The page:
A judge on Wednesday granted the U.S. Department of Justice permission to send a squad of investigators to Michigan Stadium to examine the stadium facilities and determine whether they comply with the Americans with Disabilities Act.

U.S. District Judge Sean Cox approved the visit at a hearing in federal court Wednesday where he also approved the Justice Department’s request to become a co-plaintiff in a suit filed in April by the Michigan Paralyzed Veterans of America. The suit says the stadium violates federal accessibility standards.

The visit, scheduled to begin on noon tomorrow and continue for at least five days, will allow Justice Department attorneys to build a case against the University.

University spokeswoman Kelly Cunningham said the University will provide the Justice Department with whatever information it needs for its investigation. The Education Department’s Office of Civil Rights has accused the University of impeding its investigation by ignoring requests for information or documents regarding the stadium.

“We’re happy to accommodate them – whatever they need,” Cunningham said. “We’ll continue to be cooperative, just like we always have.”

Cunningham said she thinks the Justice Department’s visit will clear up accusations made by the Office of Civil Rights.

In a response to the office sent by the University earlier this month, Gloria Hage, the University’s interim general counsel, wrote that the University repaired some stadium facilities – like bathrooms and concessions – after the Office of Civil Rights informed the University that they didn’t meet code.

Cunningham said the Office of Civil Rights has continued to claim that these problems exist, although the University has sent the office photos showing that they have been repaired. She said she hopes Justice Department investigators will measure the dimensions of stadium facilities and find that the University has taken steps to bring the stadium into compliance.

Federal investigators joined the suit upon the request of the Office of Civil Rights, which began an investigation of the stadium eight years ago after several fans raised concerns about the stadium’s accommodations.

Last month, the office sent the University a letter threatening to refer the case to the Department of Justice if the University didn’t address the office’s findings, which included an insufficient amount of wheelchair-accessible seating, as well as bathrooms, concessions and ramps that violated federal accessibility standards.

During the visit, Justice Department investigators will try to definitively discover how much of the stadium has been reworked since the Americans with Disabilities Act took effect in 1990. Richard Bernstein, an attorney for the Michigan Paralyzed Veterans of America, said the University has made many small repairs to the Big House – like replacing concrete in the bowl, lowering the field and installing new benches – to disguise what amounts to an overhaul of the stadium.

Bernstein said Justice Department officials told him that investigators will perform tests on samples of concrete from the seating bowl and from support beams to determine exactly to what extent the stadium has been altered.

The distinction between a “repair” and an “alteration” becomes significant in federal accessibility standards policies because buildings built before the ADA took effect must be brought up to code after an alteration takes place.

While the University has argued that Michigan Stadium is exempt from ADA requirements because it was built long before the law went into effect and has only been repaired since then, the Michigan Paralyzed Veterans of America and Office of Civil Rights officials argue that concrete replacement projects that took place over the last 15 years should be considered alterations that would require the University to bring the stadium into compliance with all aspects of the ADA.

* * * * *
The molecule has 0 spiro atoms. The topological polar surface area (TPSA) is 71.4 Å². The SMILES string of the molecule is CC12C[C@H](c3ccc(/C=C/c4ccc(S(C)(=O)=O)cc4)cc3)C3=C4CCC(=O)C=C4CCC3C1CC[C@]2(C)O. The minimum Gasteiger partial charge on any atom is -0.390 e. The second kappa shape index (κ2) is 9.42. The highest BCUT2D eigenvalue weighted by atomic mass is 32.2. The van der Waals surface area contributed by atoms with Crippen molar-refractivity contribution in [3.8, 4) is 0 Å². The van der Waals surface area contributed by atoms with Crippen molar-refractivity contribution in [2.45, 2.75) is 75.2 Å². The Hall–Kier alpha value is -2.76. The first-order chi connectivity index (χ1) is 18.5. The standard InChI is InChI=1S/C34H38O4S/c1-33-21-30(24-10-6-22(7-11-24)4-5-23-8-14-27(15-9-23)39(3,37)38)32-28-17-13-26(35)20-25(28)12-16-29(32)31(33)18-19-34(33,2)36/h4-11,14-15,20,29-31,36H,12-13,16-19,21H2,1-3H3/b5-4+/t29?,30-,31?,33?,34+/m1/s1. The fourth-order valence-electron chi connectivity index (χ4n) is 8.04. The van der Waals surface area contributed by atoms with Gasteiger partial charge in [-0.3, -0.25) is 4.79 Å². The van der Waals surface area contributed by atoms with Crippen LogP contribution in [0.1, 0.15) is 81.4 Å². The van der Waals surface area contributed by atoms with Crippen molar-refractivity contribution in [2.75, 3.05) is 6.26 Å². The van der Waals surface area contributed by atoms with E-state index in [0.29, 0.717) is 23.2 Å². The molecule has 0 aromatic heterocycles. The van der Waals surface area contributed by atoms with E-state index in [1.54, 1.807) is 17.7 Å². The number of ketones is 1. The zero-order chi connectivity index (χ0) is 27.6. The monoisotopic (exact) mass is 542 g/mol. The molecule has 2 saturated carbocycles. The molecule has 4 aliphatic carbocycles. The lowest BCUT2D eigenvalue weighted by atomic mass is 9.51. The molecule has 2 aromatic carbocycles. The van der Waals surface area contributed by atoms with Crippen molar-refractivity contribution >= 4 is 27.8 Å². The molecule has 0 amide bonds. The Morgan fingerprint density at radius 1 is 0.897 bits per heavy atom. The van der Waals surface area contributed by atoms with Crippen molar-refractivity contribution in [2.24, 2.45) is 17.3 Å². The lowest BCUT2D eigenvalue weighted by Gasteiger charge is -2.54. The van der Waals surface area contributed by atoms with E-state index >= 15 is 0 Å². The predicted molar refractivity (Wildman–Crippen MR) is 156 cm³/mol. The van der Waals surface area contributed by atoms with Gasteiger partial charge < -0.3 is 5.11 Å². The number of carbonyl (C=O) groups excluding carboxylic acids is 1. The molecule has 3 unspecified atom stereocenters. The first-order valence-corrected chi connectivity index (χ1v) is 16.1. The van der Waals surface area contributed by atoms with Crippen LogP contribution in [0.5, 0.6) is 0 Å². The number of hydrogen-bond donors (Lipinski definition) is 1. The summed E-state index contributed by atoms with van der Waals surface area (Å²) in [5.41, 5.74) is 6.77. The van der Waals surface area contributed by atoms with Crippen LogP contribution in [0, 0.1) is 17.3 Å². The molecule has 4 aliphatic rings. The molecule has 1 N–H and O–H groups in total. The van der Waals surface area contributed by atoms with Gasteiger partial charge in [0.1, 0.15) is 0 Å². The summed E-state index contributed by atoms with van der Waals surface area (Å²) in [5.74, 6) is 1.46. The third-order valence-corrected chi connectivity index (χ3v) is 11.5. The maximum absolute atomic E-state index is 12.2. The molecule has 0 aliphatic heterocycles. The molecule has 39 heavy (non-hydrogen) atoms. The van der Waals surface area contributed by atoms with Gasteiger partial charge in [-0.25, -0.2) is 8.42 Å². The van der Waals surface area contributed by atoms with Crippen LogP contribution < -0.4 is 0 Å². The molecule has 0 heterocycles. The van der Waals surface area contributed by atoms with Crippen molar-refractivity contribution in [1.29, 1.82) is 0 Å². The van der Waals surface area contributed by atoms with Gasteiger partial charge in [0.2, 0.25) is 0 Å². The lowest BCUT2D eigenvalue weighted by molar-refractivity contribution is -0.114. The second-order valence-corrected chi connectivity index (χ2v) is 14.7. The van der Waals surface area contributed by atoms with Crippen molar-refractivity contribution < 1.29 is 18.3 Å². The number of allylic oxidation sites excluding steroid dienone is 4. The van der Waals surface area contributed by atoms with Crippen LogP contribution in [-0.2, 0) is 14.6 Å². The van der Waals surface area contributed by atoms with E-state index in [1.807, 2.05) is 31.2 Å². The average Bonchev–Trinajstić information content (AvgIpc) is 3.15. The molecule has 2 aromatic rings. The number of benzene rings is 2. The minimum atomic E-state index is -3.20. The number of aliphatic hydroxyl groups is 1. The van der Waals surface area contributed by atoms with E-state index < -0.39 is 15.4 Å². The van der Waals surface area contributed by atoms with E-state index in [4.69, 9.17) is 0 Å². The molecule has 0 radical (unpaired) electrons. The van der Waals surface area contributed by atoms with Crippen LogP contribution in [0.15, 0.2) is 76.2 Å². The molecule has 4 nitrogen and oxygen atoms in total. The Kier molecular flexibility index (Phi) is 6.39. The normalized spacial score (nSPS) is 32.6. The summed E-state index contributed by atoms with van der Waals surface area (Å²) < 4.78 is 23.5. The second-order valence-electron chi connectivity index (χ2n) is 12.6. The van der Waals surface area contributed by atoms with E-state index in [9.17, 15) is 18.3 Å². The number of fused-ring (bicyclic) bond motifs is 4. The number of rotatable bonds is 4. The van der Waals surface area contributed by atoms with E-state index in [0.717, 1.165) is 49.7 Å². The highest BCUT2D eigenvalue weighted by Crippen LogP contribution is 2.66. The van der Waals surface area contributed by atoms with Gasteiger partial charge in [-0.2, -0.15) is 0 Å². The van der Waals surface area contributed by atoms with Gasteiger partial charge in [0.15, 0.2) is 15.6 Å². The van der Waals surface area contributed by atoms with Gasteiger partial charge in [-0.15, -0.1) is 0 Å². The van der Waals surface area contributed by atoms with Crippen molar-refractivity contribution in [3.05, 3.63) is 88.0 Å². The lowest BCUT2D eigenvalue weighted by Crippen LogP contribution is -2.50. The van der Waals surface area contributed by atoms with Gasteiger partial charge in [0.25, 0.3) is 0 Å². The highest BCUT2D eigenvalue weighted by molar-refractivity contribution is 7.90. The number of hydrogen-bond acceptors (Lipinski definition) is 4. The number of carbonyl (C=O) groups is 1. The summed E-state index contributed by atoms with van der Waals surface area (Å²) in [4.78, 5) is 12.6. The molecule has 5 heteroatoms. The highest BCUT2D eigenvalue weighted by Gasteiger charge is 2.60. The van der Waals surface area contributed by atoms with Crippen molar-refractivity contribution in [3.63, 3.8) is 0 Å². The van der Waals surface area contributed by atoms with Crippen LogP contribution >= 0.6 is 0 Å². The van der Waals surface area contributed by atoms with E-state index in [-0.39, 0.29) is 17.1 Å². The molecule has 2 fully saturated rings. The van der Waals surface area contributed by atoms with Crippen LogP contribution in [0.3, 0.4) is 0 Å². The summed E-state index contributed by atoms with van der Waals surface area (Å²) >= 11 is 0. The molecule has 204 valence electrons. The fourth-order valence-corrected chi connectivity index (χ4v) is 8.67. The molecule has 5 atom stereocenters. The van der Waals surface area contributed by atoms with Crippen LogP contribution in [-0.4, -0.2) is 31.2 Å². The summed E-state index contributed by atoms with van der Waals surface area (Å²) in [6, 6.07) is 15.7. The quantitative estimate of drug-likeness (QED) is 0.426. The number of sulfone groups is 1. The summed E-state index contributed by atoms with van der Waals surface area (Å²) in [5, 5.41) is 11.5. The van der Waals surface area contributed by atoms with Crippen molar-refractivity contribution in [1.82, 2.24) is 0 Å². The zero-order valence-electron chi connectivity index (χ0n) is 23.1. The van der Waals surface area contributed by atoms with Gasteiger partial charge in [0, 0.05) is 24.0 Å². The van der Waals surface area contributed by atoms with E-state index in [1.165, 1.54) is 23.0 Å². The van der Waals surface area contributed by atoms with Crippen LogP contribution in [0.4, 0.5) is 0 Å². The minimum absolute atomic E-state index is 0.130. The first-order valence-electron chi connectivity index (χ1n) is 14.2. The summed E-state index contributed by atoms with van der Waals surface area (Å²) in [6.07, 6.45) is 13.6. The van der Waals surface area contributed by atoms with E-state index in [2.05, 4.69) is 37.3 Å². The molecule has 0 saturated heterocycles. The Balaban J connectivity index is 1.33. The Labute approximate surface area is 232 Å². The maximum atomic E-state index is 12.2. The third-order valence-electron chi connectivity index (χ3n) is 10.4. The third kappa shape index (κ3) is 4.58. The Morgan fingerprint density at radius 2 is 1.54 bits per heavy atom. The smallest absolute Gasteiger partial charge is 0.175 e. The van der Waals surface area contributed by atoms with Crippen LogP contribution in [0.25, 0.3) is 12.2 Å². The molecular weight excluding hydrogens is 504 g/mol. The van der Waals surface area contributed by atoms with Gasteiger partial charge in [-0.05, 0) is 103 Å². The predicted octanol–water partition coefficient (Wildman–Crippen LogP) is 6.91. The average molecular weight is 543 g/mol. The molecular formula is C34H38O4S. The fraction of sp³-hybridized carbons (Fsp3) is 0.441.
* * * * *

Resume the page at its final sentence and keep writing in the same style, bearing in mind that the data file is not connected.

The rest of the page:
If a judge rules that work on the Big House was an alteration rather than a repair, the University will be required to rework the building to add hundreds more wheelchair-accessible seats.

Michigan Stadium currently has 92 wheelchair-accessible seats and was slated to include about 300 after renovations that began earlier this month wrap up in 2009. The ADA requires that structures like Michigan Stadium make about 1 percent of all seats wheelchair-accessible – meaning the Big House would need more than 1,000 to meet the most stringent requirements.

After negotiations with the Office of Civil Rights, the University offered last week to add up to 300 more wheelchair-accessible seats on removable platforms around the seating bowl over the next few years.

The Office of Civil Rights rejected the plan on Tuesday, saying the plan wouldn’t provide enough seating to disabled fans, wouldn’t add new seats quickly enough and wouldn’t address other concerns about the stadium’s compliance with federal standards. It referred the case to the Justice Department, which filed a motion asking to join the Michigan Paralyzed Veterans case that afternoon.

Bernstein said the Justice Department’s decision to join the case will help defray some of the costs of the lawsuit. He is representing the group pro bono, meaning his law firm is absorbing all the group’s legal costs. Bernstein also said the Justice Department has the expertise and the power to make sure the University is following ADA regulations for years to come – regardless of the outcome of the lawsuit.

“I’m not really equipped to do rigorous enforcement. The Department of Justice is. But we will get to that as this proceeds,” Bernstein said. “This litigation is going to go on for a very long time.”

Representatives from the Justice Department could not be reached for comment yesterday.

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